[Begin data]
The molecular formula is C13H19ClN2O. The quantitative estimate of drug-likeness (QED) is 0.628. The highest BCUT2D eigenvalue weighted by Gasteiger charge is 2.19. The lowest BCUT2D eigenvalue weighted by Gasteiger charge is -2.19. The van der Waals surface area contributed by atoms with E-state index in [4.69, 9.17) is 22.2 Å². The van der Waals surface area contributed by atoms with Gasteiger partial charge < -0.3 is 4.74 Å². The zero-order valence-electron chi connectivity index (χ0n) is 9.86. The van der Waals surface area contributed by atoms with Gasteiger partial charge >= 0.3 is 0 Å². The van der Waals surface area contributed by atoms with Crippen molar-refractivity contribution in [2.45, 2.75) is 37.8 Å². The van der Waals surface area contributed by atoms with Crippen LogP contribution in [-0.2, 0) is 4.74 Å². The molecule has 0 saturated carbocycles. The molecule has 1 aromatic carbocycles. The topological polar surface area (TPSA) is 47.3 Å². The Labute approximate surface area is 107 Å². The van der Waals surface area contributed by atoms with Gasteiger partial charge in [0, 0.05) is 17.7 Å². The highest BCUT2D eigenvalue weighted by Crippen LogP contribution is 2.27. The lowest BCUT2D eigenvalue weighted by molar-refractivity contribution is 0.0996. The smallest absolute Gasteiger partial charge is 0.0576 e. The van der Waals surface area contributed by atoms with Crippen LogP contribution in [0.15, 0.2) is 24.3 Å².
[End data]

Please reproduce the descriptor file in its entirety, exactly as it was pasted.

The molecular formula is C13H19ClN2O. The quantitative estimate of drug-likeness (QED) is 0.628. The highest BCUT2D eigenvalue weighted by Gasteiger charge is 2.19. The lowest BCUT2D eigenvalue weighted by Gasteiger charge is -2.19. The van der Waals surface area contributed by atoms with E-state index in [4.69, 9.17) is 22.2 Å². The van der Waals surface area contributed by atoms with Gasteiger partial charge < -0.3 is 4.74 Å². The zero-order valence-electron chi connectivity index (χ0n) is 9.86. The van der Waals surface area contributed by atoms with Gasteiger partial charge >= 0.3 is 0 Å². The van der Waals surface area contributed by atoms with Crippen molar-refractivity contribution in [2.45, 2.75) is 37.8 Å². The van der Waals surface area contributed by atoms with Crippen LogP contribution in [-0.2, 0) is 4.74 Å². The molecule has 0 saturated carbocycles. The molecule has 1 aromatic carbocycles. The topological polar surface area (TPSA) is 47.3 Å². The Labute approximate surface area is 107 Å². The van der Waals surface area contributed by atoms with Gasteiger partial charge in [0, 0.05) is 17.7 Å². The highest BCUT2D eigenvalue weighted by Crippen LogP contribution is 2.27. The lowest BCUT2D eigenvalue weighted by molar-refractivity contribution is 0.0996. The smallest absolute Gasteiger partial charge is 0.0576 e. The van der Waals surface area contributed by atoms with Crippen LogP contribution in [0.15, 0.2) is 24.3 Å².